15 August 2021
A while ago I made a documentary film about the Ukrainian sleeping district Troeshchyna. Originally envisioned as a prototypical socialist neighbourhood, Troeshchyna soon became a social hotspot characterized by poverty, vandalism, and isolation. While neighbourhoods like Troeshchyna are most frequently seen in post-Soviet states such as Ukraine and Russia, these socialist model districts were also built in East Germany during the 1960s and 70s – and still exist today.
One of them is Lütten Klein in Rostock, which I recently had the chance to visit. Similar to Toeshchyna, Lütten Klein was once a village dating back to the Middle Ages. The area, however, swiftly changes after World War II. As a result of the East German Communist Party’s housing programme, the government errects 10,000 new flats meant for more than 60,000 workers – within less than ten years. Just like Troeshchyna, the new Lütten Klein sets the standard for modern, comfortable living, especially for young families with children: From the earliest planning stages onwards, schools, parks and playgrounds form an integral part of the neighbourhood. And the more children a family has, the greater is their chance of getting one of the very sought-after flats.
This all reverses with the fall of Communism and the reunification of Germany in the 1990s. “Neubau” (“new building”) suddenly turns into “Plattenbau” (“slab building”). Architecture which used to look futuristic, is now considered grotesque. With East Germany’s integration into the Western market economy, most of the 6000 workers of the nearby Warnow shipyard lose their jobs. Stability gives way to uncertainty.
Fast forward to 2019, when 30 years after the fall of the Berlin Wall the German sociologist Steffen Mau, who himself grew up in Lütten Klein, releases the book „Lütten Klein – Leben in der ostdeutschen Transformationsgesellschaft“ – „Life in the East German Transformation Society”. Mau uses Lütten Klein as a microcosm – a “shop window” as he describes it – to explore, amongst other things, how social structures have changed following the German reunification and the reasons for the continuing political alienation of many former East Germans. One of Mau’s main observations in his analysis is that East Germany was a society of the “little people” – a people of simple professions, shaped by a lack of civic culture and a weak elite education structure.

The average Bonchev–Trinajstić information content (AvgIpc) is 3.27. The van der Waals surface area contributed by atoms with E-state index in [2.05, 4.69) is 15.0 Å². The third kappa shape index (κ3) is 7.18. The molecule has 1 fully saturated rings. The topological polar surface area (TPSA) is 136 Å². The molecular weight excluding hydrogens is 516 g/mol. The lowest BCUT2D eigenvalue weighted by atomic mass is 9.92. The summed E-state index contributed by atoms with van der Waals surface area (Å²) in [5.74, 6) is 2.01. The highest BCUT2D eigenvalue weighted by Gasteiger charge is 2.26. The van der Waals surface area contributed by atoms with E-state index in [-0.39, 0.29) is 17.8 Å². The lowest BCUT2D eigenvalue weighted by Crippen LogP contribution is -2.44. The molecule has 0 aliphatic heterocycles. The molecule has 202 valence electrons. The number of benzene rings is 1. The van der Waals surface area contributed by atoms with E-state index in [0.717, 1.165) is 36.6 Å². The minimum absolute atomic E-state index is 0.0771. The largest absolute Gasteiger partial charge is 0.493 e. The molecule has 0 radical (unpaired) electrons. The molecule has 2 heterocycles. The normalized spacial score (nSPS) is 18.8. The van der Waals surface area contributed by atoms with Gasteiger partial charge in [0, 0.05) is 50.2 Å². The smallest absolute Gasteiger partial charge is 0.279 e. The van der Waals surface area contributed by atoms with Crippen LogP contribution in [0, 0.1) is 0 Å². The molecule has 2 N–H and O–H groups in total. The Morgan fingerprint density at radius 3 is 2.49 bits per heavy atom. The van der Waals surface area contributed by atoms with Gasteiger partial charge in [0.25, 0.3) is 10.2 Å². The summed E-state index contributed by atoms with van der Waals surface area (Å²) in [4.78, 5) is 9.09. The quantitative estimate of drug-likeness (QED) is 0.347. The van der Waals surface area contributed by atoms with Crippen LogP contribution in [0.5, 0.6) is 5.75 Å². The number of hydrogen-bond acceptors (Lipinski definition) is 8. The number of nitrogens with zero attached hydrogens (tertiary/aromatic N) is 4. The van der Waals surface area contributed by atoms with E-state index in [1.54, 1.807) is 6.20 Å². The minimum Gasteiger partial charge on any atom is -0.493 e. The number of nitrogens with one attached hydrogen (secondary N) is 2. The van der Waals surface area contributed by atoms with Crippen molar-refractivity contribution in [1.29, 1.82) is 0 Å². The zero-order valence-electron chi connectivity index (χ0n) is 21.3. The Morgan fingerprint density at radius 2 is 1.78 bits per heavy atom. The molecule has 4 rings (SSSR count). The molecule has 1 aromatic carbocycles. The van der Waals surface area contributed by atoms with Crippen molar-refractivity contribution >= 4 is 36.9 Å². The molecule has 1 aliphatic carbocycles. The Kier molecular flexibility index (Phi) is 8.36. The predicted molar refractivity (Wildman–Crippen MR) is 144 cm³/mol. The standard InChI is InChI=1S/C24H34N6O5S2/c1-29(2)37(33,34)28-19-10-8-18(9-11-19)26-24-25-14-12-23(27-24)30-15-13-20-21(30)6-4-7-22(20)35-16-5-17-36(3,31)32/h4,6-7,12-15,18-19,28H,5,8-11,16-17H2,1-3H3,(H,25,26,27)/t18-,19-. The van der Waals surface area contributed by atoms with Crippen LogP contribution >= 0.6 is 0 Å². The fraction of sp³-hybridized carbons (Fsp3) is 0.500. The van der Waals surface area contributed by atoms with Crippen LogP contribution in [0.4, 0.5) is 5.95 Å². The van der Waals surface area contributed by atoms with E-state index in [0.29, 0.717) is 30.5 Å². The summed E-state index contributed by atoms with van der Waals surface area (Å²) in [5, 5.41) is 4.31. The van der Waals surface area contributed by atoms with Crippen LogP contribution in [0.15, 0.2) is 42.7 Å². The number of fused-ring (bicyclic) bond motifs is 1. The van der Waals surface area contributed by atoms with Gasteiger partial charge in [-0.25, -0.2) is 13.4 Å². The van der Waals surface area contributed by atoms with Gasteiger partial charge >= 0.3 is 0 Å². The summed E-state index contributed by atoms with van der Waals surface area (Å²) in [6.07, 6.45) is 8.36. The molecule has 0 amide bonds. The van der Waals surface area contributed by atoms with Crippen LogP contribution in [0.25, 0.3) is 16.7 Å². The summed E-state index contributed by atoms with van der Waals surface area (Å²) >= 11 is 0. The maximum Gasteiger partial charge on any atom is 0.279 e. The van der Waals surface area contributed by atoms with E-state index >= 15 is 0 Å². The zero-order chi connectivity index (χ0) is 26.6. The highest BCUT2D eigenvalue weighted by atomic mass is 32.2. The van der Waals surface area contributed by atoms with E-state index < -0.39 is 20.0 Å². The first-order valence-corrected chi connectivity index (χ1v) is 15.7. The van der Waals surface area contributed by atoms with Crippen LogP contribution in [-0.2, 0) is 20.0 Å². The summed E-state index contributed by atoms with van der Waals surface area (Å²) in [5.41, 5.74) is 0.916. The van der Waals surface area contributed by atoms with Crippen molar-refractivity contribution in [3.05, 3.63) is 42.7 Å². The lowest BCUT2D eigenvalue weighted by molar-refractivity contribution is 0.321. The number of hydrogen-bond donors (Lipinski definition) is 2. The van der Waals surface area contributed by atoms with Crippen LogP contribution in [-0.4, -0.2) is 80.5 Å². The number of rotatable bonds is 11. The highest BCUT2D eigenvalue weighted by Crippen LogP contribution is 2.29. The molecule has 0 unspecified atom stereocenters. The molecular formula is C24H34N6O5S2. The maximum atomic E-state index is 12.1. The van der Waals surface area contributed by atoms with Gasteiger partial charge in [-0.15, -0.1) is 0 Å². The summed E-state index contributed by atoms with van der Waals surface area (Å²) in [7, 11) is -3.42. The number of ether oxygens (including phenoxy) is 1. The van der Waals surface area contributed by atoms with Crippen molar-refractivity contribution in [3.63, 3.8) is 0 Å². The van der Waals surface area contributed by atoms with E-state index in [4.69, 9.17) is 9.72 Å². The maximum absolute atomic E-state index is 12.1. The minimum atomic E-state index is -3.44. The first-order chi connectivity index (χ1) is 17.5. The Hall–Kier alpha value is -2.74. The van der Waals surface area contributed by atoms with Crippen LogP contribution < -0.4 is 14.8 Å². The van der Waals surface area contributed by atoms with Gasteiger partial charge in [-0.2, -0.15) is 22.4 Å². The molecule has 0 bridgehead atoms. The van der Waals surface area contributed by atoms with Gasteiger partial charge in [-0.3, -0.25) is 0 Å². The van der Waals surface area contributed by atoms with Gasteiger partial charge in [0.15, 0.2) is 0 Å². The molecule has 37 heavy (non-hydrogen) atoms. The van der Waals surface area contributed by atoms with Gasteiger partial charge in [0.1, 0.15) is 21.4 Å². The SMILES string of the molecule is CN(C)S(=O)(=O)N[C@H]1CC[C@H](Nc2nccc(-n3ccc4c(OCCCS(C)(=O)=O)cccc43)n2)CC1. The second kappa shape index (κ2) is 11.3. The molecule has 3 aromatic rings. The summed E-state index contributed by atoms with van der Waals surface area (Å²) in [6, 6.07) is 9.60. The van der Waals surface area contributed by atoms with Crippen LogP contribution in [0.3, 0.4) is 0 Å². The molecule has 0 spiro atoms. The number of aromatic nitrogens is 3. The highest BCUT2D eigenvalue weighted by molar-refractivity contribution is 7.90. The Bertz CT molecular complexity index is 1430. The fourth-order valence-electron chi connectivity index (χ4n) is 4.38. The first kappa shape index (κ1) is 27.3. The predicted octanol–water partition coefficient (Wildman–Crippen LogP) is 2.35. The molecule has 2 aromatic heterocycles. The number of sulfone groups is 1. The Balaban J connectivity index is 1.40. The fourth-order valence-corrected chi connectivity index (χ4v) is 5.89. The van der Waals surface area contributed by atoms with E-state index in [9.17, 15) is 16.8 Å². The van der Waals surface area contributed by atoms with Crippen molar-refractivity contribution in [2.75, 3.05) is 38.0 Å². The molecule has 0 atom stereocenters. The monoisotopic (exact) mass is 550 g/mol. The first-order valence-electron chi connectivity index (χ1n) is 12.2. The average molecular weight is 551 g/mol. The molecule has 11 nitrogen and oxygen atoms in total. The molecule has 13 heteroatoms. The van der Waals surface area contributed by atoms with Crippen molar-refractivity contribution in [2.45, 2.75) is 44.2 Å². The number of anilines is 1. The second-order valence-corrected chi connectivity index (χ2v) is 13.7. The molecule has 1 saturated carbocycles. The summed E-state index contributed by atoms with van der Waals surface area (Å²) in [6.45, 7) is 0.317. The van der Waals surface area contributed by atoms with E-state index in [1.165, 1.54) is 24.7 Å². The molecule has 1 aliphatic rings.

It is no overstatement to say that since the reunification of Germany, Lütten Klein has come a long way from a Socialist satellite town. The neighbourhood was connected to Rostock’s tram network in the early 2000s and most of its concrete apartment blocks are now hidden behind tall, lush green trees.
But, in many ways, it has also not.
The average age of Lütten Klein’s 16,000 residents is one of the highest in Rostock. Every fourth inhabitant is 75 years or older. Unemployment is twice as high as in the rest of Germany. Those who could afford it, have moved away. To West Germany.
The day of writing this (13 August 2021) coincidentally marks 60 years since construction began on the Berlin Wall, which divided Germany for almost 30 years to come. Today and thousands of Billions of Euros of investments later, Lütten Klein and East Germany as a whole appear to be at a crossroads. In my age group (I was born 11 years after the German reunification) the differentiation between East and West is virtually irrelevant and a matter for the history books. Among older age groups, however, the legacy of East Germany’s decade-long social and cultural seclusion remains visible.
Lütten Klein, 1960s & 70s
Lütten Klein, 2021
Sources & further reading
Steffen Mau on Lütten Klein:
Statistics on Lütten Klein:
East German emigration to West Germany:
Shipbuilding in East Germany and after the reunification:
The continuing division of Germany: